Following the explosive episode of “Seven Minutes in Heaven,” does “Man in the Box” manage to grab the momentum and run with it in terms of quality? Not really. Don’t get me wrong, it’s still a good episode, but it’s a tad all over the place for my liking. Ultimately, I feel that this season was something of an experiment that got some things wrong and some things very right in its departure from its predecessor that focused entirely on Matt Murdock and Wilson Fisk. Here, with the split of the two plotlines of the worlds of Frank Castle and Elektra, you still have those previous threads but you’re also being pulled into these other directions that don’t necessarily gel with one another. The trajectories of a war-hardened mercenary being placed on trial and the former Kingpin of Crime in prison don’t go hand-in-hand with the idea of supernatural, resurrecting, undead ninjas.
Anyway, on to the episode, wherein the inhabitants of “the Farm,” consisting mostly of children and teenagers, are delivered into the hands of none other than Rosario Dawson’s Claire. Getting around half a dozen blood-drained, creepy children dropped into her lap doesn’t necessarily sit well with the “Night Nurse” and she brings her grievances to Matt, hanging around on the roof. If there’s one thing that I think the storyline of Elektra and the Hand manages to do right, it’s the idea that Matt’s strength in Daredevil makes for a huge weakness in his identity as Matt Murdock. This season shows Matt to be something of a jerk in that regard, doing what he thinks is the right choice, everyone else be damned. To be fair, he didn’t necessarily have a ton of good options when it came to what to do with the “Farm kids” but dropping them into Claire’s lap seems like a terrible idea, and to the surprise of no one, this is proven right later on in this episode. Matt does what he thinks is best here, but ultimately screws it all up anyway.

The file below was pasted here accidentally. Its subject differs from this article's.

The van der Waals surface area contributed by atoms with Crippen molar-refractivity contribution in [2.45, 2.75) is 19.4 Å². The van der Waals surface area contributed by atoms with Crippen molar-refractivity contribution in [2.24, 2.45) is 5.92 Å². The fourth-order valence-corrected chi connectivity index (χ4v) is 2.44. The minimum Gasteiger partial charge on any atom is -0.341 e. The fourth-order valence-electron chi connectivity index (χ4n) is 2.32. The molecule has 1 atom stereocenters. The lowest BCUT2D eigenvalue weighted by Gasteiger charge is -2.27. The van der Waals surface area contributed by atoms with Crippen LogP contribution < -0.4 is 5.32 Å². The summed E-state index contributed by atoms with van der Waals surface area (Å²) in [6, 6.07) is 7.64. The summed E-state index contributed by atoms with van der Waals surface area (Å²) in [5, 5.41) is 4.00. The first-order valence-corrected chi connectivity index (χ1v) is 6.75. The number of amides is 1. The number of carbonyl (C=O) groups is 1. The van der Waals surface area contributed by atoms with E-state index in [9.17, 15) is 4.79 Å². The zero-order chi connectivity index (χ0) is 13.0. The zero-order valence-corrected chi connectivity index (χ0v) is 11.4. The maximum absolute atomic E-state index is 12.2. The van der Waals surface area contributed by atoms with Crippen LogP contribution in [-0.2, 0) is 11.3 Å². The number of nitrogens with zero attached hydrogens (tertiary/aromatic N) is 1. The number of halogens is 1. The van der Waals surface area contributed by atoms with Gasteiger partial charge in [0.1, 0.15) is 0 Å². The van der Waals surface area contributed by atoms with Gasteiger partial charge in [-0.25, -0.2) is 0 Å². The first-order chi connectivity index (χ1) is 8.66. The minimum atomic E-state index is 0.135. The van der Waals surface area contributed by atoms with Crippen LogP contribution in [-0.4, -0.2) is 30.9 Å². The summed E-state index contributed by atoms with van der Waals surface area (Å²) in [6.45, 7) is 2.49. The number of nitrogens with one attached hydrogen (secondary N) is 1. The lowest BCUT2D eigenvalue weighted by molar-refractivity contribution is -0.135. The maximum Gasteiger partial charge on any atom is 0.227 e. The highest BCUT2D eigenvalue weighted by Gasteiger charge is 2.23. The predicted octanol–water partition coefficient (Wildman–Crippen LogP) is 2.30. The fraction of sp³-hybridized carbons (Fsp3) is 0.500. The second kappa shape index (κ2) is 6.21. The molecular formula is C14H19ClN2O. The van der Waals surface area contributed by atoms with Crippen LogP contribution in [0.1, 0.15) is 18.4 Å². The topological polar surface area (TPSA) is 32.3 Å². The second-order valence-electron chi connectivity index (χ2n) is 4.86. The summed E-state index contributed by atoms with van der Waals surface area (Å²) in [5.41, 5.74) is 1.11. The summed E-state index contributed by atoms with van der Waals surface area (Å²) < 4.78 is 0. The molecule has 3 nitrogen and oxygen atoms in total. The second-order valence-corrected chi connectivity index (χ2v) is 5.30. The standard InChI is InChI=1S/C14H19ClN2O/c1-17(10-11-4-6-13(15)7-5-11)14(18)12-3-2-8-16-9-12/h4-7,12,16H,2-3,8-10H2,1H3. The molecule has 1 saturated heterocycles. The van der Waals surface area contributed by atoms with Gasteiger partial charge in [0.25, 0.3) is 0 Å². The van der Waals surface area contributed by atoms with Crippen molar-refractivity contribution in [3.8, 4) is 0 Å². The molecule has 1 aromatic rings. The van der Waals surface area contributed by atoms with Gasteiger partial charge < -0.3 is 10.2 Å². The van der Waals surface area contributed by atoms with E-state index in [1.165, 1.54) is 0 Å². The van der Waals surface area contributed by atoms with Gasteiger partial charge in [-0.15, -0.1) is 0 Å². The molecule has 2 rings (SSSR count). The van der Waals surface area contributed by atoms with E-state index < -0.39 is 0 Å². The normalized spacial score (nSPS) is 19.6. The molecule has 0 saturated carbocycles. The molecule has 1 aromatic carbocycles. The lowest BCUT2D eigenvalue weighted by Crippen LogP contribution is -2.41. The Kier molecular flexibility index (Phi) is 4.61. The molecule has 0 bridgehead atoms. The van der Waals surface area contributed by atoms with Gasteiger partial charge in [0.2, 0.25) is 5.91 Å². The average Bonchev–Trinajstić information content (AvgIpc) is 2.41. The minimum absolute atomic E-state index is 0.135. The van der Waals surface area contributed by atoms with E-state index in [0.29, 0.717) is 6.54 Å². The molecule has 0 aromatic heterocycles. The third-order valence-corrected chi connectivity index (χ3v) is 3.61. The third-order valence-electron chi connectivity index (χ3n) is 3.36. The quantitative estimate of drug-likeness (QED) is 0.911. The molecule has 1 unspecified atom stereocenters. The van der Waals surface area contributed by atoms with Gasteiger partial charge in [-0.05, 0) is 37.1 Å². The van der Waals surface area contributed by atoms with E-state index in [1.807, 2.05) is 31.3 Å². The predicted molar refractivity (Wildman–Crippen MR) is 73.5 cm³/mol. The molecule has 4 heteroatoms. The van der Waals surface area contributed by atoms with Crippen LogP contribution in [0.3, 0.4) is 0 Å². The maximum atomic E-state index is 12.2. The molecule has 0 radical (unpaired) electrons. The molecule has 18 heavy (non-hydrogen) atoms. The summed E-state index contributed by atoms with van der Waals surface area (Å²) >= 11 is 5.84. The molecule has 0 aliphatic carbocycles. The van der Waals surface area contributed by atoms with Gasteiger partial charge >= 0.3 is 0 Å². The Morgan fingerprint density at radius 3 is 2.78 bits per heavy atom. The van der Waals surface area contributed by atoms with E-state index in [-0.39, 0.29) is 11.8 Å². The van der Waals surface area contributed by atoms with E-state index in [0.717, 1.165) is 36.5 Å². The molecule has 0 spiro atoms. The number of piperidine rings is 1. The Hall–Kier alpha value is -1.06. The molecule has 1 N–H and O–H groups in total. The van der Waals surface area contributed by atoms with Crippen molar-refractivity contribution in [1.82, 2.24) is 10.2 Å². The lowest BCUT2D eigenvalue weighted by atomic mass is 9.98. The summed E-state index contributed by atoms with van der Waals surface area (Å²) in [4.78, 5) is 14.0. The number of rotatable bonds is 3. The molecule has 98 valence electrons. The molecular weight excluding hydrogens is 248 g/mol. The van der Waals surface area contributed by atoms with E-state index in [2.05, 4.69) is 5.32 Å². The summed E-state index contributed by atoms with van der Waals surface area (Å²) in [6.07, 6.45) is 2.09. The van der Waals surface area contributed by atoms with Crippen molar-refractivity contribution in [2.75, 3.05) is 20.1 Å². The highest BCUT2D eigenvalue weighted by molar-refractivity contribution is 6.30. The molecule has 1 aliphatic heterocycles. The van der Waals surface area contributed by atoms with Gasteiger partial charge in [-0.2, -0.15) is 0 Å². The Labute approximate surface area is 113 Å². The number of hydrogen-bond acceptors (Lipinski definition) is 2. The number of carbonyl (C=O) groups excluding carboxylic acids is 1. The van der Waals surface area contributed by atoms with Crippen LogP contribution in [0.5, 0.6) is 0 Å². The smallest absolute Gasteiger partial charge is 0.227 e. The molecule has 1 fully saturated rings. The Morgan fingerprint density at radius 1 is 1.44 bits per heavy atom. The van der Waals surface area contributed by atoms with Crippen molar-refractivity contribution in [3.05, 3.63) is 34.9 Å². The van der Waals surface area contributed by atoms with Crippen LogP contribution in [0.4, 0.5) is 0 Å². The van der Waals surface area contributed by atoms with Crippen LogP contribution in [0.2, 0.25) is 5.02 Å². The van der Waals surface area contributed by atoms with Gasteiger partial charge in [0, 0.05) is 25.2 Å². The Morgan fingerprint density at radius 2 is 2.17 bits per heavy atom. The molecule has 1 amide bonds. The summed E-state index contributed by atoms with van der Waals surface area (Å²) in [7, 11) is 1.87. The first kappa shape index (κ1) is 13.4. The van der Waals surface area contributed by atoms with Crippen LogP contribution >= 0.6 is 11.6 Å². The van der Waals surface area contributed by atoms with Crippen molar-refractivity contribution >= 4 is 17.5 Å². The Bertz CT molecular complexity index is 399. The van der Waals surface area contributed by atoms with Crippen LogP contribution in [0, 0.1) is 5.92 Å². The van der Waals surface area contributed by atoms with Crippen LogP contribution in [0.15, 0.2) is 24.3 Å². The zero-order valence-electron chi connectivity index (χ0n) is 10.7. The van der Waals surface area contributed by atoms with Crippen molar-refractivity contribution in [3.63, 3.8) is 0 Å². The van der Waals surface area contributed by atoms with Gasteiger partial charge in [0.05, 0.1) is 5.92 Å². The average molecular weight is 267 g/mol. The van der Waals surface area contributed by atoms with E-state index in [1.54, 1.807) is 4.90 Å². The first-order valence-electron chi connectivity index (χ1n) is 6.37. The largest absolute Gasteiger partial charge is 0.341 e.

In the course of their discussion, Matt discovers that the Punisher is loose in New York City once again, transitioning to a scene of Murdock, Nelson, and Page being asked to visit District Attorney Reyes’ office. In hysterics, Reyes spills the beans that she had a part to play in the death of Castle’s family, but is doing everything in her power to save the life of her daughter, who is currently being threatened as a product of all this mess. Before the team can work toward a solution, a hailstorm of gunfire cuts down Reyes, with everyone jumping to the thought that Frank Castle is to blame. The trio of Matt, Foggy, and Karen are so adrift from one another that they all simply disperse, thinking of their own personal ways to solve the case. In a sense, it works in that we see just how far each of them have drifted from one another with Matt’s selfish attitude, Foggy’s growth as an independent character, and Karen’s shift into the role Ben Urich held before his untimely death last season. Our protagonists are growing and changing along the way, even if those roles may act as a detriment to their ability to stay together as a cohesive unit.